Now if the first of these histories will bear to be regarded as an adequate representation of a certain scheme of probation; the second, which answers to it so exactly, will bear to be considered an adequate representation of a corresponding scheme of retribution. If the first of these accounts in the parable merely prepares the way for the second, the scheme of probation answering to the former, must prepare the way for the scheme of retribution corresponding to the latter; and if the first account, for that reason, is subordinate in its proper place to the second, so must the scheme of probation represented by the one, be subordinate in its order to the scheme of retribution adumbrated by the other b.

It is an observable difference between this parable, and the one immediately preceding it, that no such practical direction is found to be appended to this, as was seen to be subjoined to that. We may argue

b The connection of a scheme of probation on the one hand, and a scheme of retribution answering to it on the other, is so close and reciprocal, that it is impossible for either to be made the subject of an appropriate representation, without, in some manner or other, implying the other. It ought not to surprise us, then, if in any delineation, however complete, of the antecedent scheme of probation, we trace, interwoven with it, the outlines of the consecutive scheme of retribution : or vice versa. But when both are distinctly combined together, as separate, and individual parts of the same whole, (which is the case in the parable,) the very relation of cause and effect, of antecedent and consequent, suffices to prove that the end of all, the object proposed by the union of two such parts, must reside in that to which the other conducts; in the scheme of retribution, not in the scheme of probation. Under such circumstances, the scheme of retribution takes precedence of the scheme of probation : the account of the latter is preliminary and subordinate to that of the former. VOL. V.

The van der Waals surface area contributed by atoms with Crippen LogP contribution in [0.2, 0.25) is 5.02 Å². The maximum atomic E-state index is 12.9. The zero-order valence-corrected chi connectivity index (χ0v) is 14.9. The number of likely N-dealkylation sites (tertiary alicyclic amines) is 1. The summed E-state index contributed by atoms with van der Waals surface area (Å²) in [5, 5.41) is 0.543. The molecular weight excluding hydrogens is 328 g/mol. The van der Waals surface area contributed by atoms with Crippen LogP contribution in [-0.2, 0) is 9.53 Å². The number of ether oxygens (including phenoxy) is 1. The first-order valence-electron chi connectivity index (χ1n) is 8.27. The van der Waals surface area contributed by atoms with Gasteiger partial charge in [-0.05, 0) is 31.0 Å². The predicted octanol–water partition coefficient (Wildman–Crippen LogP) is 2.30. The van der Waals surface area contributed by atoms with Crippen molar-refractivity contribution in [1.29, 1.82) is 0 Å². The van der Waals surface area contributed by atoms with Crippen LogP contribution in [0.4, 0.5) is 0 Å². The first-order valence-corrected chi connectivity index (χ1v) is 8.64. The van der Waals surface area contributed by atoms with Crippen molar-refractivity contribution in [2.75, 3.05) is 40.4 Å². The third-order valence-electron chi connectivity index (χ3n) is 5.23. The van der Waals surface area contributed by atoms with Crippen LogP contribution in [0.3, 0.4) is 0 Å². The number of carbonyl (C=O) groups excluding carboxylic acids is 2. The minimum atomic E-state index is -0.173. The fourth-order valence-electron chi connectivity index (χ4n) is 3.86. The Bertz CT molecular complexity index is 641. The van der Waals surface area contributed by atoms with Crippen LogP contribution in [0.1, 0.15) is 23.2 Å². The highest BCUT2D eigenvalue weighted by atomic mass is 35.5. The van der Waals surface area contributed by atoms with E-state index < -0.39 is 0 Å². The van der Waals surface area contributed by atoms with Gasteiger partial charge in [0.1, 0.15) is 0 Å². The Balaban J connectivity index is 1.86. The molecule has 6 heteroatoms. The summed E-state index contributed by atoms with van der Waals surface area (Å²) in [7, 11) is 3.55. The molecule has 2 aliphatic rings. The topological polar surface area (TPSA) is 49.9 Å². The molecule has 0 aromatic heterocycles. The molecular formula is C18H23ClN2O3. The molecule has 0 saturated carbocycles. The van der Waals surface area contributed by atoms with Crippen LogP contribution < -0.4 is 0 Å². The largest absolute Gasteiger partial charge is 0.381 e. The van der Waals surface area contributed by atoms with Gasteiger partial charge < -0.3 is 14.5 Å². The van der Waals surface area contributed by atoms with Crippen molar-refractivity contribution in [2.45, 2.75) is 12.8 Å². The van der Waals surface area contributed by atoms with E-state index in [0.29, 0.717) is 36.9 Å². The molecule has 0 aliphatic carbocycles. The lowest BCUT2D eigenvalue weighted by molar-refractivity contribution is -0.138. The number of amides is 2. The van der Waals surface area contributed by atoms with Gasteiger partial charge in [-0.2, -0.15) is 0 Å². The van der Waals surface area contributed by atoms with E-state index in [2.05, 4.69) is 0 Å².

M m

from this distinction, that the present parable was not intended to supply any moral inference: that the representation contained in the one, was capable of being applied to the enforcement of the duties of diligence, readiness, perseverance for such and such purposesbut not that contained in the other. Regarding both as equally designed for a future, and not an existing scheme of things, we may infer that from the time the material fact, pourtrayed in the former of these delineations, should begin and continue to be in being, the season of such precepts, the time for their being remenbered, observed, and applied, would begin and continue also; but when the matter of fact adumbrated by the latter, was now at hand, the season of such precepts, the proper time for recollecting and observing them, was past.